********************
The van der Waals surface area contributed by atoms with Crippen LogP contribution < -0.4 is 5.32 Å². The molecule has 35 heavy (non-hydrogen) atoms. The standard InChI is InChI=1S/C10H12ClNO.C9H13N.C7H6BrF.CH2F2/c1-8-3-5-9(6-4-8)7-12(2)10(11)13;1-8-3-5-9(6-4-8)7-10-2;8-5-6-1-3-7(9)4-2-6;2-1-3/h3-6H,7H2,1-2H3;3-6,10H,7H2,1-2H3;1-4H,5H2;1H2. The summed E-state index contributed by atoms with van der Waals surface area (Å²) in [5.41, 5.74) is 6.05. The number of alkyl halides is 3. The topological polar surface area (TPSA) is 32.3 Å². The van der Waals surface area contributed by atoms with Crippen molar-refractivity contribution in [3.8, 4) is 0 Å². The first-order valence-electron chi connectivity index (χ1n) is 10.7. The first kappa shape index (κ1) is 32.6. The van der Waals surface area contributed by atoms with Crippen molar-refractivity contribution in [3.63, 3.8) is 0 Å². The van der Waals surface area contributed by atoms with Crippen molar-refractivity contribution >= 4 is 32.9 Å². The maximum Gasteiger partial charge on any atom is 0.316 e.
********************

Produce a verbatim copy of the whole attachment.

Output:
The van der Waals surface area contributed by atoms with Crippen LogP contribution < -0.4 is 5.32 Å². The molecule has 35 heavy (non-hydrogen) atoms. The standard InChI is InChI=1S/C10H12ClNO.C9H13N.C7H6BrF.CH2F2/c1-8-3-5-9(6-4-8)7-12(2)10(11)13;1-8-3-5-9(6-4-8)7-10-2;8-5-6-1-3-7(9)4-2-6;2-1-3/h3-6H,7H2,1-2H3;3-6,10H,7H2,1-2H3;1-4H,5H2;1H2. The summed E-state index contributed by atoms with van der Waals surface area (Å²) in [5.41, 5.74) is 6.05. The number of alkyl halides is 3. The topological polar surface area (TPSA) is 32.3 Å². The van der Waals surface area contributed by atoms with Crippen molar-refractivity contribution in [3.8, 4) is 0 Å². The first-order valence-electron chi connectivity index (χ1n) is 10.7. The first kappa shape index (κ1) is 32.6. The van der Waals surface area contributed by atoms with Crippen molar-refractivity contribution in [3.63, 3.8) is 0 Å². The van der Waals surface area contributed by atoms with Crippen molar-refractivity contribution >= 4 is 32.9 Å². The maximum Gasteiger partial charge on any atom is 0.316 e.